Enemies in the Empire: Civilian Internment in the British Empire during the First World War

ISBN : 9780198850151

Stefan Manz; Panikos Panayi
384 Pages
156 x 234 mm
Pub date
Feb 2020
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During the First World War, Britain was the epicentre of global mass internment and deportation operations. Germans, Austro-Hungarians, Turks, and Bulgarians who had settled in Britain and its overseas territories were deemed to be a potential danger to the realm through their ties with the Central Powers and were classified as 'enemy aliens'. A complex set of wartime legislation imposed limitations on their freedom of movement, expression, and property possession. Approximately 50,000 men and some women experienced the most drastic step of enemy alien control, namely internment behind barbed wire, in many cases for the whole duration of the war and thousands of miles away from the place of arrest.

Enemies in the Empire is the first study to analyse British internment operations against civilian 'enemies' during the First World War from an imperial perspective. The narrative takes a three-pronged approach. In addition to a global examination, the volume demonstrates how internment operated on a (proto-) national scale within the three selected case studies of the metropole (Britain), a white dominion (South Africa), and a colony under direct rule (India). Stefan Manz and Panikos Panayi then bring their study to the local level by concentrating on the three camps Knockaloe (Britain), Fort Napier (South Africa), and Ahmednagar (India), allowing for detailed analyses of personal experiences. Although conditions were generally humane, in some cases, suffering occurred. The study argues that the British Empire played a key role in developing civilian internment as a central element of warfare and national security on a global scale.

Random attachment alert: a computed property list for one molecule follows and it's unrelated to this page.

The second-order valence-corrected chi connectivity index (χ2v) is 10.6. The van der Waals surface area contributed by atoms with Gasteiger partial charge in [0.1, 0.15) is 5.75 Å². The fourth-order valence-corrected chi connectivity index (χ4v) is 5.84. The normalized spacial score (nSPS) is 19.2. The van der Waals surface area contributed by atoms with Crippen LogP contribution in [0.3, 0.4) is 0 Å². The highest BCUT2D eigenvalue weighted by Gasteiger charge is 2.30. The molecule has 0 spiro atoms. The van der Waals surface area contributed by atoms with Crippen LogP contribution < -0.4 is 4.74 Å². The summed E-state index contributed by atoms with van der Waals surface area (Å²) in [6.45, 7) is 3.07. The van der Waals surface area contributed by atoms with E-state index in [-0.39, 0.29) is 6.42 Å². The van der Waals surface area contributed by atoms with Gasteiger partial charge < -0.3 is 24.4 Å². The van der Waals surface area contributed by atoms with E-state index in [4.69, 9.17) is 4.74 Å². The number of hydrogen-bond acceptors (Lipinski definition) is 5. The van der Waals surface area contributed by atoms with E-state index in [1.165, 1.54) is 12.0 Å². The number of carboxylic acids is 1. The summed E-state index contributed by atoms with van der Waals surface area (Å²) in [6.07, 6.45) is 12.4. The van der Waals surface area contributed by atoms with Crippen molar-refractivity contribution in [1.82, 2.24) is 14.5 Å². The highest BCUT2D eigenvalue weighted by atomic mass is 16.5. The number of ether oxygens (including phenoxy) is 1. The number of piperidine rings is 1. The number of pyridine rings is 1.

PART I: Internment in Historical and Global Perspective

1 Introduction

2 Internment in Historical and Global Perspective

3 The German Diaspora in the Empire

4 Global Germanophobia during Wartime: Public and State Responses

5 British Imperial Internment

6 The Extent and Nature of the Camp System

PART II: Metropole and Territories

7 Great Britain

8 South Africa

9 India

PART III: Life in the Camps

10 Knockaloe

11 Fort Napier

12 Ahmednagar

PART IV: Conclusion

13 The Nature and Legacy of British Imperial Internment

Appendix: Main Civilian Internment Camps in the British Empire

About the author: 

Stefan Manz is Professor of German and Global History at Aston University and a Fellow of the Royal Historical Society. His last monograph on the German diaspora before 1914 was named a CHOICE Outstanding Academic Title. Manz has received funding from a number of international bodies and serves on the AHRC Peer Review College. He is a visiting Research Fellow at the University of Pretoria, South Africa.; Panikos Panayi is Professor of European History at De Montfort University and a leading authority on the position of ethnic minorities in the modern world, a field in which he has published widely. His research has received funding from a wide variety of bodies including the Alexander von Humboldt Foundation, the Arts and Humanities Research Council, and the Gerda Henkel Foundation.

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